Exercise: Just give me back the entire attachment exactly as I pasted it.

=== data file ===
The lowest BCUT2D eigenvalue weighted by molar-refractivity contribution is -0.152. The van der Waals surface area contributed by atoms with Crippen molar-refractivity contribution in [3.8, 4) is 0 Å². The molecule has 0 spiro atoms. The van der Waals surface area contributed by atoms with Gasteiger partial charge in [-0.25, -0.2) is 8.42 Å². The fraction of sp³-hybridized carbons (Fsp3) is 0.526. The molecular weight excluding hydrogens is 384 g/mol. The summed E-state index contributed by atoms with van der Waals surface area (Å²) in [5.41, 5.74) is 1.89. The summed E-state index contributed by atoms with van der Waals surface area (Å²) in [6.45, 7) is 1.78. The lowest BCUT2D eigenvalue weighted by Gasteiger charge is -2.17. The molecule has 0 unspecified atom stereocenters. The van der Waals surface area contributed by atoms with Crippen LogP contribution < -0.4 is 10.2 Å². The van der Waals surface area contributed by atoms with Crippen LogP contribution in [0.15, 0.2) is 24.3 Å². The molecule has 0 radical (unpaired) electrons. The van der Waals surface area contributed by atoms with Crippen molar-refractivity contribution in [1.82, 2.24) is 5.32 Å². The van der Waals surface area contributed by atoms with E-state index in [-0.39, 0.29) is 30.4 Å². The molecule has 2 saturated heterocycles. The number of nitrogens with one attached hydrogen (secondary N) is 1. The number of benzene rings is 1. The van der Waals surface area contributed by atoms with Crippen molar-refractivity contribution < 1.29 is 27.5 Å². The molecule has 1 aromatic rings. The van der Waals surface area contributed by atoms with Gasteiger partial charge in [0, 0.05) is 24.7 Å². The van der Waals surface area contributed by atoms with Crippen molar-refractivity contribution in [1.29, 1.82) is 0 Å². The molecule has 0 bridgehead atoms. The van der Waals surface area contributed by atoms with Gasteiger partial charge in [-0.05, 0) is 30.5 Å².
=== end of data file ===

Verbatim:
The lowest BCUT2D eigenvalue weighted by molar-refractivity contribution is -0.152. The van der Waals surface area contributed by atoms with Crippen molar-refractivity contribution in [3.8, 4) is 0 Å². The molecule has 0 spiro atoms. The van der Waals surface area contributed by atoms with Gasteiger partial charge in [-0.25, -0.2) is 8.42 Å². The fraction of sp³-hybridized carbons (Fsp3) is 0.526. The molecular weight excluding hydrogens is 384 g/mol. The summed E-state index contributed by atoms with van der Waals surface area (Å²) in [5.41, 5.74) is 1.89. The summed E-state index contributed by atoms with van der Waals surface area (Å²) in [6.45, 7) is 1.78. The lowest BCUT2D eigenvalue weighted by Gasteiger charge is -2.17. The molecule has 0 unspecified atom stereocenters. The van der Waals surface area contributed by atoms with Crippen LogP contribution < -0.4 is 10.2 Å². The van der Waals surface area contributed by atoms with Crippen LogP contribution in [0.15, 0.2) is 24.3 Å². The molecule has 0 radical (unpaired) electrons. The van der Waals surface area contributed by atoms with Crippen molar-refractivity contribution in [1.82, 2.24) is 5.32 Å². The van der Waals surface area contributed by atoms with E-state index in [-0.39, 0.29) is 30.4 Å². The molecule has 2 saturated heterocycles. The number of nitrogens with one attached hydrogen (secondary N) is 1. The number of benzene rings is 1. The van der Waals surface area contributed by atoms with Crippen molar-refractivity contribution < 1.29 is 27.5 Å². The molecule has 1 aromatic rings. The van der Waals surface area contributed by atoms with Gasteiger partial charge in [0, 0.05) is 24.7 Å². The van der Waals surface area contributed by atoms with Crippen molar-refractivity contribution in [1.29, 1.82) is 0 Å². The molecule has 0 bridgehead atoms. The van der Waals surface area contributed by atoms with Gasteiger partial charge in [-0.05, 0) is 30.5 Å².